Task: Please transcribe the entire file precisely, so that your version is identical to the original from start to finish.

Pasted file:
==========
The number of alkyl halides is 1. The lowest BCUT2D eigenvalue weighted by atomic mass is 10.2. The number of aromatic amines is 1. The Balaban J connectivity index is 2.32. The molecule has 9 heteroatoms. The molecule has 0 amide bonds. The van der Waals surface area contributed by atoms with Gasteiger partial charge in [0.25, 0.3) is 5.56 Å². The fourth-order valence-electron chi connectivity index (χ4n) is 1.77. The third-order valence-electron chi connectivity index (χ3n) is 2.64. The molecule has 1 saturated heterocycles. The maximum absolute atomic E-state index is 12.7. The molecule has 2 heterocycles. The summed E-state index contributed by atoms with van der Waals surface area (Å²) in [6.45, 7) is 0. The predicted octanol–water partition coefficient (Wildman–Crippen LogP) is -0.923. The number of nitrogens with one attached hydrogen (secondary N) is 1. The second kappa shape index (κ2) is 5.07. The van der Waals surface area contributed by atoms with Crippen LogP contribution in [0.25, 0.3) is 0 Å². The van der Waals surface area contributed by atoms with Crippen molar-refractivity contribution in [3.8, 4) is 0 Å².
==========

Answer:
The number of alkyl halides is 1. The lowest BCUT2D eigenvalue weighted by atomic mass is 10.2. The number of aromatic amines is 1. The Balaban J connectivity index is 2.32. The molecule has 9 heteroatoms. The molecule has 0 amide bonds. The van der Waals surface area contributed by atoms with Gasteiger partial charge in [0.25, 0.3) is 5.56 Å². The fourth-order valence-electron chi connectivity index (χ4n) is 1.77. The third-order valence-electron chi connectivity index (χ3n) is 2.64. The molecule has 1 saturated heterocycles. The maximum absolute atomic E-state index is 12.7. The molecule has 2 heterocycles. The summed E-state index contributed by atoms with van der Waals surface area (Å²) in [6.45, 7) is 0. The predicted octanol–water partition coefficient (Wildman–Crippen LogP) is -0.923. The number of nitrogens with one attached hydrogen (secondary N) is 1. The second kappa shape index (κ2) is 5.07. The van der Waals surface area contributed by atoms with Crippen LogP contribution in [0.25, 0.3) is 0 Å². The van der Waals surface area contributed by atoms with Crippen molar-refractivity contribution in [3.8, 4) is 0 Å².